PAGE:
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Ack! I realized I didn't link anything with The 10th Kingdom before! Oops! Now that that's fixed, it's also worth noting that The 10th Kingdom does do comedy - a lot. It's actually quite slapstick at times. But the plot is good, the drama is sincere (even when it's silly) and the characterization and acting is usually really good (despite any comedic moments going on). Just... don't read the plot summary before you see the show.

Heck, IMBD and the official trailer (which is... actually not a very good preview).

Also, I left out talking about the old Merlin film, for some reason - I vaguely recall seeing it as a mini-series, though I might be mis-remembering. I... don't know about the new series. Looks interesting.

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1) Rorschach, Watchmen
2) Tony Stark, Iron Man 2
3) Wolverine and Cyclops, X-Men
4) I dunno?
5) Already done by Readerbreeder (Robocop in Robocop)

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Greylurker wrote:
I'm a firm believer that humans can be nastier than any Demon given the right conditions.

I disagree with this - I'd suggest the capacity is equal, but only in terms of relative immediacy.

The idea that (a) human(s) - with their finite lifespan, and tendency toward lower mental ability scores - could consistently out-do (an) immortal creature(s) literally made of evil with higher ability scores (on average) is one of hubris at its finest.

So could a given human out-evil a given demon? Yes.
Could a given group of humans out-evil a given group of demons? Yes.

Can humanity, on the whole, out-evil demons? No. ... at least not in Pathfinder.

Demons (in PF cosmology, at least) are made from the distilled essence of evil human (and other mortal) souls. So it would be like claiming that pig iron is better for weapons than Damascus steel. It's possible that they're both just as destructive, in different circumstances, but on the whole, Damascus steel wins out every time.

If, on the other hand, you're talking more "real-world"-style theology... you might actually have something, though I find that debatable, and, in our context, I don't define things too terribly much on their "levels" of evil (it's a little more "loose" than that).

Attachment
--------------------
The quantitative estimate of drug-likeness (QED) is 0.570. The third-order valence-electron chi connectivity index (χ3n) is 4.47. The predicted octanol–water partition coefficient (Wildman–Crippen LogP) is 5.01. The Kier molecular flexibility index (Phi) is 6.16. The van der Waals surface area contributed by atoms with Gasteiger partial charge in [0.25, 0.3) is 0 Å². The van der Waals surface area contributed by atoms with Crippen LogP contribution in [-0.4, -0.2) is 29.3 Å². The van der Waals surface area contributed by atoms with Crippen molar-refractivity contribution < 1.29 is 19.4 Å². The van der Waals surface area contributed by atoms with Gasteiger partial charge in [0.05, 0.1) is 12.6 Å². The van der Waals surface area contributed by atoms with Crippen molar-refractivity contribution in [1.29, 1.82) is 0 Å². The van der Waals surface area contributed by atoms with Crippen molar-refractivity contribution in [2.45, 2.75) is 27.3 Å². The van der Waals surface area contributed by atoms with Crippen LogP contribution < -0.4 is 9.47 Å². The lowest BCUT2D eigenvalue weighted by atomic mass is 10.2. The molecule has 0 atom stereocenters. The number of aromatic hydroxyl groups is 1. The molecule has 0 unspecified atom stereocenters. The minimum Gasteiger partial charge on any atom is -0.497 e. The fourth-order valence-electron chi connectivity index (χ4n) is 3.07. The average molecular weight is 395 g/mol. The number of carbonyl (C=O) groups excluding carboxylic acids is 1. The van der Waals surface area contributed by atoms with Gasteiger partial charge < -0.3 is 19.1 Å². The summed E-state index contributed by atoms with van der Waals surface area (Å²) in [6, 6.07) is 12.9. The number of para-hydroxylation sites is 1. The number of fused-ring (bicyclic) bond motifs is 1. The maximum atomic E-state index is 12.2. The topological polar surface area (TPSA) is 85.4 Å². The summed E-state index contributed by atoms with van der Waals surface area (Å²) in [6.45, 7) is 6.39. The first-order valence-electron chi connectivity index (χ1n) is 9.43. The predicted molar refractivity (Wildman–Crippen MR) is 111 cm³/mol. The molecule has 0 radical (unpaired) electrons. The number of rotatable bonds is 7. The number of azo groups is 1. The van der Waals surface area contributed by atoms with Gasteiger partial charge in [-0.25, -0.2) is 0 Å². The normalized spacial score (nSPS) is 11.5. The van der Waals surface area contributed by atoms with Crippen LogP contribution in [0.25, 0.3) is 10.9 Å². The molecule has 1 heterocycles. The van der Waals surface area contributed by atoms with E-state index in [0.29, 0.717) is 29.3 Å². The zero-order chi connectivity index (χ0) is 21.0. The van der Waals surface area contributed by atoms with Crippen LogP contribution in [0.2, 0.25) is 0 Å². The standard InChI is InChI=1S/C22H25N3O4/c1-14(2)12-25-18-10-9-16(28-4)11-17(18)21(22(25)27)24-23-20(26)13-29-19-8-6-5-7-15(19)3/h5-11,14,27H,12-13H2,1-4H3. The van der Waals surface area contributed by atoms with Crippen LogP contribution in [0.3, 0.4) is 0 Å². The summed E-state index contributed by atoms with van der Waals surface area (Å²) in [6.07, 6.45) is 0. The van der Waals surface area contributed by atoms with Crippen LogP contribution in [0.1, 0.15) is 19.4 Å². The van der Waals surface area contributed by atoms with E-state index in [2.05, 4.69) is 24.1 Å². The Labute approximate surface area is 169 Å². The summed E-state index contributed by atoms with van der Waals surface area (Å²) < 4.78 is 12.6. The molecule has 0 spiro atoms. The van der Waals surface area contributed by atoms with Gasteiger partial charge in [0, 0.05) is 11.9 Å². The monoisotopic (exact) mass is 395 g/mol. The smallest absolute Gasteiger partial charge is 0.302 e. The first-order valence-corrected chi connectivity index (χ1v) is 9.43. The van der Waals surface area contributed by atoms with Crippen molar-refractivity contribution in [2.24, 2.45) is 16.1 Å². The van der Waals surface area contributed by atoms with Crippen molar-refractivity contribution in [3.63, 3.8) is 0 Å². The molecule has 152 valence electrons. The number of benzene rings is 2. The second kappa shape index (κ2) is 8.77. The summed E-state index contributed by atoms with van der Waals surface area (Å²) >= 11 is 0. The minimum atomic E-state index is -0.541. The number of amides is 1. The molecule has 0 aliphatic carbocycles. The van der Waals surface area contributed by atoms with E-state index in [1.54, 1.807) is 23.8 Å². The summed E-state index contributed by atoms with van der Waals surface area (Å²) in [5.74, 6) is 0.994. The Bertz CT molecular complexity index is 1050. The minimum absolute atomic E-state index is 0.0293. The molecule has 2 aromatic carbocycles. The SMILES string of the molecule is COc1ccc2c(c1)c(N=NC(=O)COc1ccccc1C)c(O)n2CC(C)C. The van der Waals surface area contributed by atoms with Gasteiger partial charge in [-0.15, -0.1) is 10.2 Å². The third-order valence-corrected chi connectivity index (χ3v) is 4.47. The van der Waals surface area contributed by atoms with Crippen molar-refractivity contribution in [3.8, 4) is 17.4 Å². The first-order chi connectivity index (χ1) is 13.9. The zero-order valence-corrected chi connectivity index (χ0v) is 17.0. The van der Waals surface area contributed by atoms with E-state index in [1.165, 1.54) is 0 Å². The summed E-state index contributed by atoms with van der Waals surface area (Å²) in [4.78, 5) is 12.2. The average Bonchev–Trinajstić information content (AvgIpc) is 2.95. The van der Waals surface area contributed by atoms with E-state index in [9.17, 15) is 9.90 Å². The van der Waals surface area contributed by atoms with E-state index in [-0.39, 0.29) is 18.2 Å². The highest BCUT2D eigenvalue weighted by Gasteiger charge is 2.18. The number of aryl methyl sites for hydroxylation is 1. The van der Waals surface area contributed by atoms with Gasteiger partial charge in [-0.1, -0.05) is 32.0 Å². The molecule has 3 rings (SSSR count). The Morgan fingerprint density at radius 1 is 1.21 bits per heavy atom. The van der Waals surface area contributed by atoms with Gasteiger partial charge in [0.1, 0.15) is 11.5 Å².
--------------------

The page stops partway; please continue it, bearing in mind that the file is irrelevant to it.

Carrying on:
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Dot for information when running APs.

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Jaelithe wrote:
Tacticslion wrote:
To me, it's always sounded like a colon, i.e.
"I find your obsession with colons disturbing."

Safe for work. It's a t-shirt.

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Nah, they've gotta be different.
Sissyl... and Sissyl1. See?

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It's funny (to me) that I've never really heard the "comma".

To me, it's always sounded like a colon, i.e., "No: I am your father." or a period, i.e. "No. I am your father."

EDIT: Oh, hey, those links (both of which are to the same thing) contain spoilers. For the curious.

2 people marked this as a favorite.
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First, it's hard to have a "party rail-roader", if no one else is making decisions. At that point, it's not a rail-road, it's a log-jam-breaker, as the Leprechaun said. It's only a party rail-roader if everyone is trying to make different decisions. If they all want to do different things, have a vote. If it's a tie, roll a dice or flip a coin (odd X/even Y). Voila!

Kimera757 wrote:
Erik Freund wrote:
Give them more to work with. You presented three options (the genie, the princess, and the dragon) which all look the same. Don't let them look the same. Because if there are truly the same, there's no decision-making even needed.
They didn't look the same to me. The princess is the most time-sensitive, and the genie the least, so I would do those in that order.

The other way of looking at it, to me, is the idea that the genie could fix the other two problems:

Wish 1) I wish the princess was safe, alive, unharmed, and healthy back in her castle
Wish 2) I wish the dragon was converted to our side and battling the orcs (after truly and fully volunteering all his treasure and holdings to us)
Wish 3) I wish all of the dragon's treasure and holdings were with us, and the princess, at her castle, where we were celebrating and partying!

Step 4) Profit!


... the facts that most GMs seem to hate wishes (or rather, hate the people who use them) with a tremendous passion and these are narrative-style wishes rather than Pathfinder-game-style wishes will not stop me from dreaming, dang-it.

Also, if they're experienced and indecisive, as you suggest, perhaps it's because they've been badly burned in the past, before you were playing?

Alternatively, as Billy and knightday said, perhaps they're just not into it right now. Have a table discussion; figure out what's going on, why they're indecisive. Laithoron has a great description of how to use a GMPC, if they decide they want to go on with the game.